Those of us who watched a fireworks display last night did so on some other taxpayer’s dime. The experience gave us a chance to feel, for 20 minutes or so, like the Orange County taxpayers who want to use our new and improved library for free.
Much as I love fireworks, I understand when the town manager, under pressure to create a budget that does not raise taxes, decides that preserving a community-building event is a lower priority than saving a job. The $37,000 the town would spend on the annual fireworks display is the equivalent of an annual salary for your average town laborer.
What I have a harder time understanding is comments from town council members like the quote from Penny Rich in a local newspaper. “We’re in such a tight budget year because we don’t want to raise taxes,” the newspaper quoted her as saying about canceling the fireworks. All true, of course, but ironic coming from someone who voted for the library expansion that will add about $1 million to its annual operating expenses, in addition to the $14 million in construction costs and the debt service on borrowing that amount.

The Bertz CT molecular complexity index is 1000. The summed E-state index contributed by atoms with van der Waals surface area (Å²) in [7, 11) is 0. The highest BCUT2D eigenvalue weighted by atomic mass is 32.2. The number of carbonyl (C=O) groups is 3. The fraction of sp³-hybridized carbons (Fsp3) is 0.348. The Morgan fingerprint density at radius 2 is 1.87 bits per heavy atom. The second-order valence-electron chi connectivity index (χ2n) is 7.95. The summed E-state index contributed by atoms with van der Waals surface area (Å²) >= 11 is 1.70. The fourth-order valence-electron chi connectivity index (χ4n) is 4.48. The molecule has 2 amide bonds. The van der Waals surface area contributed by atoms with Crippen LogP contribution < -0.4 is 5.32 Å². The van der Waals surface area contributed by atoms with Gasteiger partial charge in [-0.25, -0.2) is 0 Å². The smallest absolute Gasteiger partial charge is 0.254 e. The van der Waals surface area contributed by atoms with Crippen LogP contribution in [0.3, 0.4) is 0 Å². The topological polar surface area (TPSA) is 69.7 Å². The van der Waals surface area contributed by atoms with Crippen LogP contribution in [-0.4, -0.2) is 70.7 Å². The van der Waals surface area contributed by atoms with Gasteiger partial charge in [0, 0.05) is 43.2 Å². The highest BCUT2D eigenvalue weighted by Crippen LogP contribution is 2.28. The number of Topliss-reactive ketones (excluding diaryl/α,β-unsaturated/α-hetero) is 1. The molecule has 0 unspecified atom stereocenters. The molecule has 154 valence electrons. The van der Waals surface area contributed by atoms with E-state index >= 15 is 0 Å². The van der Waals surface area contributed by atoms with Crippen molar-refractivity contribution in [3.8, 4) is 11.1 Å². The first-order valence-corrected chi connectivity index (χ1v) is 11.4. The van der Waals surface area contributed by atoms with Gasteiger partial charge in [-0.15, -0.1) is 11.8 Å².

The library expansion will result in a tax hike once it opens next year, as Laurin Easthom pointed out during last week’s council meeting. No one argued with her matter-of-fact comment.
Rich told the newspaper that she hopes the fireworks will be back next year. But hope is not a method. We expect our town leaders to think through their decisions, weigh the ramifications and plan accordingly.
— Nancy Oates